Although polls show that support for independence has dropped since 2017, a clear majority back the idea of a referendum
That followed several years of turmoil in the relationship between the north-eastern region and Madrid and which reached a low point in October 2017, when the region held a chaotic independence referendum. The conservative Popular Party (PP) government in Madrid deployed police, who baton-charged voters, and nine Catalan politicians were subsequently jailed.
“I think it was a necessary step,” Aragonès said of that vote and its fallout. “In the sense that it was necessary to be able to visualise the limits within which the Spanish state would operate.”
His government’s relationship with the administration of Pedro Sánchez, of the Socialist Party, is rather more harmonious, although he describes it as “complex” and made more difficult by what he sees as a repressive judiciary. Sánchez’s coalition needs the parliamentary support of ERC to govern in Madrid, allowing the nationalist party to force concessions, some of which have been highly contentious.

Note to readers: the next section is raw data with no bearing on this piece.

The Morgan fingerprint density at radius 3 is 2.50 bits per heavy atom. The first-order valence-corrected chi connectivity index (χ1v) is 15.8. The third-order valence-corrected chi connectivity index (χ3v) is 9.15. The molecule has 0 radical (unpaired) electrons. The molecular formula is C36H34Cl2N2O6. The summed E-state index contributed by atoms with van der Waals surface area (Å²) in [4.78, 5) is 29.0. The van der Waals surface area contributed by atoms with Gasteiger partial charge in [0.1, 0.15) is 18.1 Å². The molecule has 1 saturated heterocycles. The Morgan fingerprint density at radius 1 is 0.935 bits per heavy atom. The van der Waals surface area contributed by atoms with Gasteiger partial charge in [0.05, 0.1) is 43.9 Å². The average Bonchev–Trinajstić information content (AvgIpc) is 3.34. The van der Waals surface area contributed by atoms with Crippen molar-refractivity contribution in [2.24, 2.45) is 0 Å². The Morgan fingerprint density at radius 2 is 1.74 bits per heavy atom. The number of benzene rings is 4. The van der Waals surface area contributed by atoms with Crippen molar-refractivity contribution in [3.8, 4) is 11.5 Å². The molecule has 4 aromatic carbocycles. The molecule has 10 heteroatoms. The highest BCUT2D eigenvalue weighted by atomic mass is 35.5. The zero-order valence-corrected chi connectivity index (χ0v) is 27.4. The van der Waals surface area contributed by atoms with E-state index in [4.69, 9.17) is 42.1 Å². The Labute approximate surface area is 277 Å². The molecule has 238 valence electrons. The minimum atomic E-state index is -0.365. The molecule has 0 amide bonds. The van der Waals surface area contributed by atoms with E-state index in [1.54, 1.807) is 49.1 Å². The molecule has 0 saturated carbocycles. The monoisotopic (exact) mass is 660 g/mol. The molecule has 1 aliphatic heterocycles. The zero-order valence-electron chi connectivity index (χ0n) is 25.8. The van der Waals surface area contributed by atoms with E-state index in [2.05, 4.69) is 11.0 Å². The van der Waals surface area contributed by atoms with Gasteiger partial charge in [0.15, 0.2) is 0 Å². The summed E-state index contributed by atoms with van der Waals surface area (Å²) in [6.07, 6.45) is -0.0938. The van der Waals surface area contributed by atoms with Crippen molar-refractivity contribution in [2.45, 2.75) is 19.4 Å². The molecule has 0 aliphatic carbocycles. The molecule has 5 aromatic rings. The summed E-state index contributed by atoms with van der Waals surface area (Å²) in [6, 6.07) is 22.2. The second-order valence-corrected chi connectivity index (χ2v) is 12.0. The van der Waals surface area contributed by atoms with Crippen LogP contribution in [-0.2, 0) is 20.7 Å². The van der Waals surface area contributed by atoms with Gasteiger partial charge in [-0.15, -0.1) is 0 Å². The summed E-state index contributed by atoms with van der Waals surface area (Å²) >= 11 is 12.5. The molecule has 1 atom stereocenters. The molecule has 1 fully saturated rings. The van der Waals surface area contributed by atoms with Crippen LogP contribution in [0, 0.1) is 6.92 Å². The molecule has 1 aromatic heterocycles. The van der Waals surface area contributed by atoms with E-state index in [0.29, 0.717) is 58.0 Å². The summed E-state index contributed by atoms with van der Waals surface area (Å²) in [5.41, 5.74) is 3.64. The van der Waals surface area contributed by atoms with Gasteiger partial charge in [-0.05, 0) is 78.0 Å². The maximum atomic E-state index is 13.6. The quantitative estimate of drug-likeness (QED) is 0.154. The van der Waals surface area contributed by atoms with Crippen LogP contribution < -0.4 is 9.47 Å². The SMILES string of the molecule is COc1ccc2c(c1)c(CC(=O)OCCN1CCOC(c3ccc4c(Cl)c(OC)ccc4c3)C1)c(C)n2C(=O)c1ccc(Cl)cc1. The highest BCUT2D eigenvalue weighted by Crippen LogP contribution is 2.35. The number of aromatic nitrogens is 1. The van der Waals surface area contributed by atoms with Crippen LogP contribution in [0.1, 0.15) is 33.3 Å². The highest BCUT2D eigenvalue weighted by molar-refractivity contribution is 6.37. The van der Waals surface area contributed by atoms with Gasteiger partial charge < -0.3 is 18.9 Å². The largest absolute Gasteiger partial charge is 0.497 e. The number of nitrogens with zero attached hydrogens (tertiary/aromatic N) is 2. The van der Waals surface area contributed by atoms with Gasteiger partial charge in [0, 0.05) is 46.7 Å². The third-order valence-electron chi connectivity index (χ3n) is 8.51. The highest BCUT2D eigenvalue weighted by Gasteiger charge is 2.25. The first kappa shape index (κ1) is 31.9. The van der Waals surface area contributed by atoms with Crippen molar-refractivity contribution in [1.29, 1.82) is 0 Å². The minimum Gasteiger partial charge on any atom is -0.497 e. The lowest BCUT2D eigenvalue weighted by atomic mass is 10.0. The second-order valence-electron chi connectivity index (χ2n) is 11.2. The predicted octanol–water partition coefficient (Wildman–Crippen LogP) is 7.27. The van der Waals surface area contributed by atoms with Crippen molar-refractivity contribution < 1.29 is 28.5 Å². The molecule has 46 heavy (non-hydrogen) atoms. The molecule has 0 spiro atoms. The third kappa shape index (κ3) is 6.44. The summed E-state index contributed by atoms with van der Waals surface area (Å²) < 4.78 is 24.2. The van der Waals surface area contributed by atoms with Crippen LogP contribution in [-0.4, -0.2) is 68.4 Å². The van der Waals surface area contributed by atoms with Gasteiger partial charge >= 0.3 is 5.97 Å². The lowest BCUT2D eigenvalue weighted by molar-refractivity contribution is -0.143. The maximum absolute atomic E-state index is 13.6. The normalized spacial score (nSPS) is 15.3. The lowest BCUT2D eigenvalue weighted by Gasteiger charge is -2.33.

In 2021, the Spanish government pardoned the nine jailed leaders, angering the political right and many in Sánchez’s own party. Then, late last year, it reformed the criminal code to eliminate the crime of sedition and alter the crime of misuse of public funds. Although those latter changes appear likely to have a limited benefit for the Catalan politicians affected by legal action, they were the result of negotiation, according to Aragonès.